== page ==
Now, the most interesting aspect is that the excitation power falls off as the square of the distance from the lens focal point, within the approximation of a conical illumination geometry [31]. In practice this means that the square relationship between the excitation power and the fluorescence intensity brings about the fact that 2PE falls off as the fourth power of distance from the focal point of the objective. This fact implies that those molecules away from the focal region of the objective lens do not contribute to the image formation process and are not affected by photobleaching or phototoxicity. Since these molecules are not involved in the excitation process, a confocal-like effect is obtained without the necessity of a confocal pinhole. It is immediately evident that in this case the optical sectioning effect is obtained in a physically different way with respect to the confocal case. Accordingly the optical set-up is simplified, under some aspects, see figure 4.

Figure 4. MPE simplified optical pathways. In the MPE optical pathways the emission pinhole is removed since the only emitted light reaching the sensor is coming from the currently point scanned volume in the sample. No other fluorescence signal is produced elsewhere.
Figure 5 and figure 6 show the differences in terms of excitation-emission process between confocal and multiphoton schemes, respectively. The consequences of the spatial confinement of the MPE result in a consequent confinement of the emitted fluorescence: in the confocal case all the molecules within the double cone of excitation are involved in the light-matter interaction while in the MPE case such interaction is restricted to a small volume centred at the geometrical focus of the objective. The immediate consequence is that a 2PE microscope is an intrinsically three-dimensional image formation system. This fact has also very important consequences on the photobleaching processes. So far, in the 2PE case no fluorescence has to be removed from the detection pathway since fluorescence can exclusively come from a small focal volume that has a capacity of the order of fraction of femtoliter. In fact, in 2PE over 80% of the total intensity of fluorescence comes from a 700–1000 nm thick region about the focal point for objectives with numerical apertures in the range from 1.2 to 1.4 [30]. The fact that the background signal coming from adjacent planes tends to zero produces a sort of compensation for the reduced spatial resolution due to the utilization of a wavelength that is twice with respect to the 1PE case, as shown in figure 7. On the other hand, the utilisation of infrared wavelengths instead of UV-visible ones allows achieving a deeper penetration than in conventional case [32]. This is due to the fact that the scattering effect is proportional to the inverse fourth power of the wavelength. Thus the longer wavelengths used in 2PE, or in general in MPE, will be scattered less than the ultraviolet-visible wavelengths used for conventional excitation allowing to reach fluorescence targets in depth within thick samples (approx. 1 mm). It has been shown that two-photon fluorescence images can be obtained throughout almost the entire grey matter of the mouse neocortex by using optically amplified femtosecond pulses. The achieved imaging depth approaches the theoretical limit set by excitation of out-of-focus fluorescence [33]. The fluorescence light emitted, on the way back, can be more efficiently collected using a large area detector since it can uniquely come from the sub-femtoliter 2PE volume of event.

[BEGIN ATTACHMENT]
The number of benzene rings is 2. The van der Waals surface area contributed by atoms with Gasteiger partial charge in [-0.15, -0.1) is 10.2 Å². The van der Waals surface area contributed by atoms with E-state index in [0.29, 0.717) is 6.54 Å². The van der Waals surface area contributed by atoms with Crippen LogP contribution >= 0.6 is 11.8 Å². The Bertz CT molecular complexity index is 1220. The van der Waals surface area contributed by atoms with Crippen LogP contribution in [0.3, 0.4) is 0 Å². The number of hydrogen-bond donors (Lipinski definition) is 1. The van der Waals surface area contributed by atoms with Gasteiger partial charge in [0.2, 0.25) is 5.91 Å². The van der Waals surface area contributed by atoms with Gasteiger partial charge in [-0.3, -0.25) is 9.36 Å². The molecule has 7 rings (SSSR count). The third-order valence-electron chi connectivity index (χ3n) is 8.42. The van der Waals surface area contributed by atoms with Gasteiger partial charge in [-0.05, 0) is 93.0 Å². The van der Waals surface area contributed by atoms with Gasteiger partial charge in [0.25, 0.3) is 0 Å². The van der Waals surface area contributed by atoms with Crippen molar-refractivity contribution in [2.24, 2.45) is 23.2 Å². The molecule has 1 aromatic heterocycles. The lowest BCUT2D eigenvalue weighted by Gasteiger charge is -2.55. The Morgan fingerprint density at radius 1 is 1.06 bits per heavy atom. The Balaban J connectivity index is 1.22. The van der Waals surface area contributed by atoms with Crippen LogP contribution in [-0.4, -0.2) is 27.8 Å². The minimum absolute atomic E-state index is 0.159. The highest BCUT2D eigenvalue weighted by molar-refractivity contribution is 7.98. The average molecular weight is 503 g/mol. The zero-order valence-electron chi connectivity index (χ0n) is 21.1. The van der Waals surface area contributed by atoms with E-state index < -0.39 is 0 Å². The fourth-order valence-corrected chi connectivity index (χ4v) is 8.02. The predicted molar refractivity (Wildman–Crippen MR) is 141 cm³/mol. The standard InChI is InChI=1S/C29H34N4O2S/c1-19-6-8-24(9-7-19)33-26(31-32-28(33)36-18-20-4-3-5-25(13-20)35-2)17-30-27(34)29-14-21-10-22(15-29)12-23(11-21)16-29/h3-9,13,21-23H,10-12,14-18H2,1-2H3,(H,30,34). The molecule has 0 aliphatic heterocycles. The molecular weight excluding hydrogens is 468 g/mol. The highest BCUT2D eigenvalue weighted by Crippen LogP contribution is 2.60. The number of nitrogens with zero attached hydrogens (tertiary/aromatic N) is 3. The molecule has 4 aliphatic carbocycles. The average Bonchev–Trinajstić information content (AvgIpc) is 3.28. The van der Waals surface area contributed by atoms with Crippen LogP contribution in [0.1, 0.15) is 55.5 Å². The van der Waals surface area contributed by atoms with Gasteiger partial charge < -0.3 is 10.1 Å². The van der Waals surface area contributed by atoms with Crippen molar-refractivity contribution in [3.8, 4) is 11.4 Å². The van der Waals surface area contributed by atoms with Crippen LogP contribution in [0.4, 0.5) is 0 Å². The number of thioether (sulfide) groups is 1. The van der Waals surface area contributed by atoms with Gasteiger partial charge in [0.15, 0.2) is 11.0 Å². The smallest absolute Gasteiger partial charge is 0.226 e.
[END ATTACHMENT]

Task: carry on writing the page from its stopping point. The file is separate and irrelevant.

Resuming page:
Figure 5. Confocal fluorescence emission distribution. The emission process, in green, under blue 1PE excitation is broadened in the whole double cone excitation shape within the analyzed cell.
Figure 6. MPE fluorescence emission distribution. Confinement of the emission process, in green, under red 2PE. Under 2PE the only molecules excited are those confined in a small subfemtoliter volume at the illumination beam focus position. This is particularly relevant for the photobleaching process that is globally reduced with respect to the 1PE case. The capacity of the volume can be approximatively calculated by using the resolution parameters of the optical system, since they are indicators of the volume containing the maximum photon density. This is valid only for non saturated processes. Under saturation of fluorescence beam intensity plays an important role in the emission shape and optical resolution.
Figure 7. Pointlike emitter optical response. From left to right: calculated x-y (above) and r-z (below) intensity distributions, in logarithmic scale, for a point like source imaged by means of wide-field, 2PE and confocal microscopy. Both 2PE and confocal shapes exhibit a better signal to noise ratio than widefield case. 2PE distribution is larger due the fact that a wavelength twice than in the wide-field and confocal case is responsible for the intensity distribution. Such intensity distributions are also known as point spread functions of the related microscopes. Optical conditions: excitation wavelengths are 488 nm and 900 nm for 1PE and 2PE, respectively; emission wavelength is 520 nm; numerical aperture is 1.3 for an oil immersion objective with oil refractive index value set at 1.515.
4. Practical aspects for the realization of a 2PE microscope